A how-to for extracting activity data from Fitbit and analyzing it with an enterprise-grade visualization tool
For one who dislike wearing watches or accessories, I have surprisingly worn the new Fitbit Charge HR (heart rate + activity wristband) every day since it was released for a solid two months.
The idea of effortlessly collecting data to gauge my activity is persuasive and the new clasp is solid, holding up after an hour of kickboxing.
I also love the companion app for the iPhone. The UI is gorgeous and you can quickly view the various metrics for today and previous days. Here are some screens.
No Advanced Analytics
After using it for a few weeks, however, I found a limitation in the default UI.
For example, metrics such as calories burned or total steps can be viewed one day at a time. You need to toggle to another day to see a different set of metrics. There is no easy way to cross reference metrics and draw a correlation between an activity and calories burned.
Since I needed simple data exploration, the decision to use SAP Lumira was easy. But how do I export the Fitbit data? Luckily, there was a published recipe on IFTTT to automatically import your Fitbit data into Google Sheets.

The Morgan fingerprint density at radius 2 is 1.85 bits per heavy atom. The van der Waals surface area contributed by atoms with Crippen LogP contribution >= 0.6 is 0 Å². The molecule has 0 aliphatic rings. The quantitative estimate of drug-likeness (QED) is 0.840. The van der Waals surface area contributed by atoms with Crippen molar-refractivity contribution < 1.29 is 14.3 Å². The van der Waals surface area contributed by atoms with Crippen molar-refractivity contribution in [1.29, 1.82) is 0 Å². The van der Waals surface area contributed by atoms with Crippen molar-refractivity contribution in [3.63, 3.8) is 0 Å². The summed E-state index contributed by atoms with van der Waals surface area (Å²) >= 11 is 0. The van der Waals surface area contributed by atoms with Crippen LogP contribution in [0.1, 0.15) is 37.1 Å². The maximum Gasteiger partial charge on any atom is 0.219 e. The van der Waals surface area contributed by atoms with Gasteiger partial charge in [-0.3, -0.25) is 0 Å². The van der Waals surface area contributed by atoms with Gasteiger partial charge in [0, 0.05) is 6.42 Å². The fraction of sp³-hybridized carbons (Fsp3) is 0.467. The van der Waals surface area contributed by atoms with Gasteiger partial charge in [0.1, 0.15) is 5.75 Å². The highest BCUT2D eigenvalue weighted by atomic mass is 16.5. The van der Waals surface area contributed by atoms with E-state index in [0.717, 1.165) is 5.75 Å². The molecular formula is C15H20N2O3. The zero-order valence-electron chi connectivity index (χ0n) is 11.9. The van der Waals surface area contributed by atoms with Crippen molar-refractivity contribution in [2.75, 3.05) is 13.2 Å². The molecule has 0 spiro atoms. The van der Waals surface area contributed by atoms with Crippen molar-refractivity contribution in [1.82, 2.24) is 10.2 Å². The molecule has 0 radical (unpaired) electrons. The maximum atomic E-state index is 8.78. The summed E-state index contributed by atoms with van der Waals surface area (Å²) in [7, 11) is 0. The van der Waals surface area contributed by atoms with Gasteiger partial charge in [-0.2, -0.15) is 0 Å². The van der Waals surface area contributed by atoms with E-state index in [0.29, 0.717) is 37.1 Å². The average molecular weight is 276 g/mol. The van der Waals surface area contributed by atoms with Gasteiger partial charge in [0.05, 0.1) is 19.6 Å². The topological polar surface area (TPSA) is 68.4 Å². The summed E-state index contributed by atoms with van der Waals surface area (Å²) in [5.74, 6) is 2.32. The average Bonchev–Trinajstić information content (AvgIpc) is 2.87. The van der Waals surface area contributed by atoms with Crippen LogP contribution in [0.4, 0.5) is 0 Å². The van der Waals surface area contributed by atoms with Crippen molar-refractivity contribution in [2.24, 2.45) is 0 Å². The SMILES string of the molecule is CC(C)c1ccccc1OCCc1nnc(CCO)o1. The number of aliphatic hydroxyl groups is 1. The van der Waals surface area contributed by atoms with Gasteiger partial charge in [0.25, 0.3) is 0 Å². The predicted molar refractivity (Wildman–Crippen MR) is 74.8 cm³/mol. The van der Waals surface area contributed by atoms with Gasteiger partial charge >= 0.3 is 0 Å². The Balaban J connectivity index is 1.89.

How to Export Fitbit Data to Google Sheets
- Download the FitBit app to your phone
- Download the IFTTT app to your phone
- Add the Fitbit to Google Sheets recipe
That’s it! Just follow the prompts at step 3 and you’re set. Each morning, the IFTTT app will alert you to a new entry, where new record will be appended to your Google Sheet.
One manual step is a description of the metrics. You will need to manually insert a header line into your Google Sheet to describe the metrics. This can be easily found in the IFTTT recipe. Here’s a copy of my sheet for your convenience.
After a few days of collecting the Fitbit data, you should have a solid dataset to create your own visualizations. Here’s mine (PDF link).
With a limited set of data for one week, I can already draw correlations between the increase in one activity such as number of steps taken to the increase of calories burned for a given day. Similarly, fewer calories are burned when I am sedentary. Of course, you don’t need a high-tech gadget and enterprise level analytics to draw that conclusion.
Where this information becomes interesting is in the application. I have a goal of burning 2,900 calories per day but this is a result and not an action that I take directly. Based on the above charts, however, I can see a correlation between calories burned and the number of steps taken, which is an action that I can directly influence.
As a result, I can set this metric (10,000 steps) as a daily goal, which triggers an alert vibration when accomplished. When I feel the a vibration from the Fitbit Charge HR, I know that my personal daily goal of burning approximately 2,900 calories has been accomplished.
As of the writing of this article, the heart rate metrics are not available for export but the folks at Fitbit will make that data available soon.
For intraday information (minute-by-minute data), you will need to request partner access to their API. Here’s a great article on setting that up.